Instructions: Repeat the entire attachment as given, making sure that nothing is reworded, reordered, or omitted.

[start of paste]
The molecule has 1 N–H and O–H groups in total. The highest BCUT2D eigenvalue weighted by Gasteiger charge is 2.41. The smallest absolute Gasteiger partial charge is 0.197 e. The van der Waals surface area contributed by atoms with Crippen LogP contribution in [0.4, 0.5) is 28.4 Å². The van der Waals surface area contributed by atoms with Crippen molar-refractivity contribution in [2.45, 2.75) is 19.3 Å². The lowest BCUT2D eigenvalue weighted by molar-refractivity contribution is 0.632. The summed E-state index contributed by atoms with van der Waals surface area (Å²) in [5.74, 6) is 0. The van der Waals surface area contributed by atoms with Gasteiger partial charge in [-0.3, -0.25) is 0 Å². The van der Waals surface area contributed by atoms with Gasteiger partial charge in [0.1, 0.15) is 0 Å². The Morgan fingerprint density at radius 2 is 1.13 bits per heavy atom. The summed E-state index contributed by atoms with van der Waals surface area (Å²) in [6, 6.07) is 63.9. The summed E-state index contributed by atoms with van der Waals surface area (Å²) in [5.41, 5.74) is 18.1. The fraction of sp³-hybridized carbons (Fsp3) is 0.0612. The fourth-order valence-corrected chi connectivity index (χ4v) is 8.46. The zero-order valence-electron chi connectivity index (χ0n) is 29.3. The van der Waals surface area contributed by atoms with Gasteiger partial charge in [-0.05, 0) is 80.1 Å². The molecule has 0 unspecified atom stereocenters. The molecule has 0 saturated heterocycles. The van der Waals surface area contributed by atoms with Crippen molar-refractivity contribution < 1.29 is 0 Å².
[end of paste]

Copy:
The molecule has 1 N–H and O–H groups in total. The highest BCUT2D eigenvalue weighted by Gasteiger charge is 2.41. The smallest absolute Gasteiger partial charge is 0.197 e. The van der Waals surface area contributed by atoms with Crippen LogP contribution in [0.4, 0.5) is 28.4 Å². The van der Waals surface area contributed by atoms with Crippen molar-refractivity contribution in [2.45, 2.75) is 19.3 Å². The lowest BCUT2D eigenvalue weighted by molar-refractivity contribution is 0.632. The summed E-state index contributed by atoms with van der Waals surface area (Å²) in [5.74, 6) is 0. The van der Waals surface area contributed by atoms with Gasteiger partial charge in [-0.3, -0.25) is 0 Å². The van der Waals surface area contributed by atoms with Gasteiger partial charge in [0.1, 0.15) is 0 Å². The Morgan fingerprint density at radius 2 is 1.13 bits per heavy atom. The summed E-state index contributed by atoms with van der Waals surface area (Å²) in [6, 6.07) is 63.9. The summed E-state index contributed by atoms with van der Waals surface area (Å²) in [5.41, 5.74) is 18.1. The fraction of sp³-hybridized carbons (Fsp3) is 0.0612. The fourth-order valence-corrected chi connectivity index (χ4v) is 8.46. The zero-order valence-electron chi connectivity index (χ0n) is 29.3. The van der Waals surface area contributed by atoms with Gasteiger partial charge in [-0.05, 0) is 80.1 Å². The molecule has 0 unspecified atom stereocenters. The molecule has 0 saturated heterocycles. The van der Waals surface area contributed by atoms with Crippen molar-refractivity contribution < 1.29 is 0 Å².